such lesions, known as tennis elbow, at some time during their sporting lives(28,29). The grip and return shots
in tennis require wide-ranging use of forearm extensors.
The extensors become injured as the muscles reach fatigue through repetitive activity.
Incorrect technique in making shots is the factor
that most frequently causes lateral epicondylitis(30,31).
Patients who develop tennis elbow generally perform
backhand shots with the “elbow in front”, without completing the movement as far as the end of the swing. It
is known that this causes excessive stress on the lateral
epicondyle and abnormal activity of the forearm musculature. Another important tip for prevention is that if
the tennis player can manage to perform backhand shots
using both hands, this also prevents injuries. This can
be explained in two ways: firstly, the player dissipates
the impact forces of the shot in both arms; and secondly, the player is also forced to turn the trunk more
during the phase of preparing for the shot, which will
Figure 3 – Ultrasound examination to measure the distance from the acromion to the humerus. Note that when the shoulder is at
rest (A), there is a good space, but when abduction at 60 degrees is performed (B), this space diminishes greatly in tennis players
with scapular dyskinesia
Rev Bras Ortop. 2010;45(2):122-31
cause the angular energy to be greater, thereby avoiding effort by the dominant arm alone. In our personal
sample, from our consultation office, out of a total of
326 tennis players with lateral epicondylitis who were
treated between 2004 and 2009, only four performed
backhand shots with two hands.
Lateral epicondylitis may occur through the use of inadequate equipment. The size of the racquet grip should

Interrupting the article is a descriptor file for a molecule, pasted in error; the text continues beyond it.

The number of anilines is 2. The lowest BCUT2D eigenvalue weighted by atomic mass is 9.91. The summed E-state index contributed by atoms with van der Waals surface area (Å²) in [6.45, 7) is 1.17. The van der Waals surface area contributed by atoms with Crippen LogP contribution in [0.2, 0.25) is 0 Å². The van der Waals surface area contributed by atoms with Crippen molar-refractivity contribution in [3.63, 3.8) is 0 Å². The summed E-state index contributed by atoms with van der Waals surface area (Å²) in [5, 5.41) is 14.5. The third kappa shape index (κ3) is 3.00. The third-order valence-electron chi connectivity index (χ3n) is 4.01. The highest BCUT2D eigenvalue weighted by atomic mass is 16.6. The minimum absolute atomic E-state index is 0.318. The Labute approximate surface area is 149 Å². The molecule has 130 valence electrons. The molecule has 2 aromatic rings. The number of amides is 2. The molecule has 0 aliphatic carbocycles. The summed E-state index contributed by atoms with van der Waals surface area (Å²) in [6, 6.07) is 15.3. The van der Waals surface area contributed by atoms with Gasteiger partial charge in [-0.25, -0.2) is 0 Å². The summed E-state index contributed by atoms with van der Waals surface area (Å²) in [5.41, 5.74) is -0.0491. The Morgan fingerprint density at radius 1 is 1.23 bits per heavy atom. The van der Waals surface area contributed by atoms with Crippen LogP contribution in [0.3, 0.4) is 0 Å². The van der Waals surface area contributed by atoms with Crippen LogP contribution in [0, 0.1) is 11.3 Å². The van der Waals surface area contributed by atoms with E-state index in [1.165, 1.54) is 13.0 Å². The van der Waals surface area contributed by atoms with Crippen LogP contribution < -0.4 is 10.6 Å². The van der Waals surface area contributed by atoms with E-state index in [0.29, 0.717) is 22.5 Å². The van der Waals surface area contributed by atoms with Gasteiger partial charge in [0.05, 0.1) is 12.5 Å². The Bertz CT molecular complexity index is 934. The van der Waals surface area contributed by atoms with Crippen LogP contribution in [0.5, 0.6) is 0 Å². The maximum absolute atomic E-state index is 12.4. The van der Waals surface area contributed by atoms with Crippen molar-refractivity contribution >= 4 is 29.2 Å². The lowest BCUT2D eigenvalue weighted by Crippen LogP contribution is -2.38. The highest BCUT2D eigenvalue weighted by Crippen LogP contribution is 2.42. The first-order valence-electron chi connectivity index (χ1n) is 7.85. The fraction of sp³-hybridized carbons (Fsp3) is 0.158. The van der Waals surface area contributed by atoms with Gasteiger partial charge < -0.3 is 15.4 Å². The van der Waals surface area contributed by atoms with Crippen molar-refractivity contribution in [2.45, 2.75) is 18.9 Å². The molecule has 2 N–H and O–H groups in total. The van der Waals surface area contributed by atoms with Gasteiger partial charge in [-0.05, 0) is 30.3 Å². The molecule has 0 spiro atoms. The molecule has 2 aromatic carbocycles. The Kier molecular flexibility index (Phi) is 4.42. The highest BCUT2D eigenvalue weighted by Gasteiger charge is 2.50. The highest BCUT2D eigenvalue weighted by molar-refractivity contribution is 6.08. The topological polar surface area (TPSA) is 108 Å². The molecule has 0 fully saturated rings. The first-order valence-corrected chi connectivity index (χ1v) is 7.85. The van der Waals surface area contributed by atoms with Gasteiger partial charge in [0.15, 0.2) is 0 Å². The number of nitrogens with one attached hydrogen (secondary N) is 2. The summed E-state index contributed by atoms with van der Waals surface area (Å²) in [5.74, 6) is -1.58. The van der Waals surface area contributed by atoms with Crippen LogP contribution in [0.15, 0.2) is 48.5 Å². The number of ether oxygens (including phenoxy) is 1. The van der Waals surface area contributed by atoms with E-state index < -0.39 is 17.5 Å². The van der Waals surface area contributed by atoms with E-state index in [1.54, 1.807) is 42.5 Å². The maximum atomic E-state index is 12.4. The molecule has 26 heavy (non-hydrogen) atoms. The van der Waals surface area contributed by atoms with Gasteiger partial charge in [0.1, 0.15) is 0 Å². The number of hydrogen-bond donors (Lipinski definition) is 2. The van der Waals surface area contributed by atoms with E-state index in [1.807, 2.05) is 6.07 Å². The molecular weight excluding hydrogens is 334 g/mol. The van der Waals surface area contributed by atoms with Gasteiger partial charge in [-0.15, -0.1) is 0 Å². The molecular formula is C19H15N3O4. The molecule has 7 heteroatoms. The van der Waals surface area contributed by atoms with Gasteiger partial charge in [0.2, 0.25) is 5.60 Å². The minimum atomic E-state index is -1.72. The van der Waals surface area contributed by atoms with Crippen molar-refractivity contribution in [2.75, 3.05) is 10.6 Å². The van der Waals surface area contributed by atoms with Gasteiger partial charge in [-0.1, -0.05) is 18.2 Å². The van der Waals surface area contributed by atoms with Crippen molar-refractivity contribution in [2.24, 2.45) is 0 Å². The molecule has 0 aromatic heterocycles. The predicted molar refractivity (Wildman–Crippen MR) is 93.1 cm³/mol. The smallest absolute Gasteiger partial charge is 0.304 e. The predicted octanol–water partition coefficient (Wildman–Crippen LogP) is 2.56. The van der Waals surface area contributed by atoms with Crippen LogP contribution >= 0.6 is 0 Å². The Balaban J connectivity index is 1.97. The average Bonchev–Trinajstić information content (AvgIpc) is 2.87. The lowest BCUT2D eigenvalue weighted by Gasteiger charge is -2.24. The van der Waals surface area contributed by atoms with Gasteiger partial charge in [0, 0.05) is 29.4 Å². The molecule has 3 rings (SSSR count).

be noted carefully and personalized according to each
tennis player’s hand size. The cord tension of the racquet
should also be measured. It can be routinely recommended, whenever tennis players have no objection regarding decreased performance, that wide-profile racquets
should be used. These have a larger head and larger area
of minimum vibration (“sweet spot”), which prevents
excessive vibration at the time of making the shot.
Another important tip for tennis players is that cording
tensions of more than 57 pounds also increase the chance
of injury. For this reason, it is now recommended that the
equipment chosen should be appropriate for each player’s
type of game and the shot power normally used.
General recommendations for preventing lateral
epicondylitis among tennis players:
a. Avoid hitting late balls.
b. Learn to perform the repertoire of shots (serve, right,
left and volley) adequately.
c. Seek to make contact between the ball and the racquet
head with the elbow always positioned in extension.
d. Prepare the trunk rotation well, before backhand
shots, in order to be able to perform the shot with
the elbow extended.
e. Avoid playing using very old balls.
f. Use a maximum cording tension of 56/57 pounds.
g. Give preference to synthetic or natural gut cords.
h. Use racquets with a wide head profile, since these
have a larger central area of minimum vibration
(sweet spot).
i. Make use of the flexion force of the knees at the time
of serving.
j. Try to play backhand shots with two hands.
The constant overload that occurs in many sports
activities (such as tennis) generates microtraumas in the
tendons and muscles of the lateral epicondyle, and the
overload factor is the main mechanism generating the
injury. Microtraumas promote the appearance of angiofi-
broblastic hyperplasia in the affected tendon, consequent
to the chronic repetitive stimuli. These findings suggest
that chronic epicondylitis is more a degenerative entity
than an inflammatory entity. After the initial trauma,
these areas become injured more frequently, leading to
hemorrhage and the formation of deposits of granular
and calcified tissue within the surrounding tissues(32).
In tennis, the classic example of a sport in which this
type of pathological condition occurs very frequently,
the pain is generally exacerbated through backhand
shots, and it generally affects patients between 35 and
50 years of age.
Clinical picture
The main symptom is pain, which is reported in the
external part of the elbow and may occasionally radiate
from the forearm to the wrist and shoulder. Difficulty in
extending the forearm may be a frequent symptom (because of inflamed muscles and tendons). This pain may
continue for weeks or months, and it is not uncommon
for patients to seek care when they cannot even perform